Some gun lore exists in the Utah-dwelling contingency of my maternal side, the ones that sentimentally frequent the ancestral homestead on weekends to camp and do cowboy-like things, getting close to our roots in very literal ways. Tales are told of day-long hunts for animals, maybe resulting in one casualty, brought back to suburbia, ceremoniously and respectfully drained in a laundry sink, meat used for months, and hides used for other thoughtful purposes. I don't understand it, but I respect that it's done with calculation and thoughtfulness for the life spared. The gun appreciation seems to stem from a pioneer-like dependency: vehicles by which our ancestors could obtain meat in the depth of winter in the Wild West.
There's something barbaric and cave-man about guns, and I don't like it. I don't think it's cute when girls indulge their Idaho boyfriends and go to a shooting range because it's 'Merica and we can shoot off these huge things with abandon BECAUSE WE CAN. I don't think it's endearing when Southern boys go off on a beer-fueled hunt, driving their huge trucks, confederate flags flying high. My perception of the Founding Fathers is one that wouldn't find this amusing, either.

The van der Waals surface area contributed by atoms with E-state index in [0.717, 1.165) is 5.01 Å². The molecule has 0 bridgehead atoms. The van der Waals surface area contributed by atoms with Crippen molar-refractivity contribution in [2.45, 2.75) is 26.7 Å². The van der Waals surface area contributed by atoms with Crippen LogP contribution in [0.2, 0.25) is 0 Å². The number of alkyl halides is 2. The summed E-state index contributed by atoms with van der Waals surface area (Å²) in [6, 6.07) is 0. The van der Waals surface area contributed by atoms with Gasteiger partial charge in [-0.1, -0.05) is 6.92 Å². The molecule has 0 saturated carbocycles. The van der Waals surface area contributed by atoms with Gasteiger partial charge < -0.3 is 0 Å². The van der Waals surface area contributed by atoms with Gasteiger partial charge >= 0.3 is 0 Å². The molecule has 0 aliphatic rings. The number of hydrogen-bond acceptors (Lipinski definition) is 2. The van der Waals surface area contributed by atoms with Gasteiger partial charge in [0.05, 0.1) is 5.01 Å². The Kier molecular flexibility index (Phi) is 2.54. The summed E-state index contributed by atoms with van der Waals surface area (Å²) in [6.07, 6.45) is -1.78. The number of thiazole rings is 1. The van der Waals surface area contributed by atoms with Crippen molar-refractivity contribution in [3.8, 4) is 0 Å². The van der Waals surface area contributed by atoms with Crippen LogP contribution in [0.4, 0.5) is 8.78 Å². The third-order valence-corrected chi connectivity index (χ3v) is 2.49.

There's far too much access, and while it is a right to defend yourself, semi-automatic weapons used in schools aren't the same as Constitution-era muskets to fend off enemy Brits. Too many in this contemporary era have perished for guns to not become an expensive right. A heavily red-taped one. A heavily regulated one. More laws make our society more expensive? Tax it to the nines to account for it, because no tax, no amount, can begin to approach the debt that continues to accrue with each human life taken in senselessness.
And what about mental health!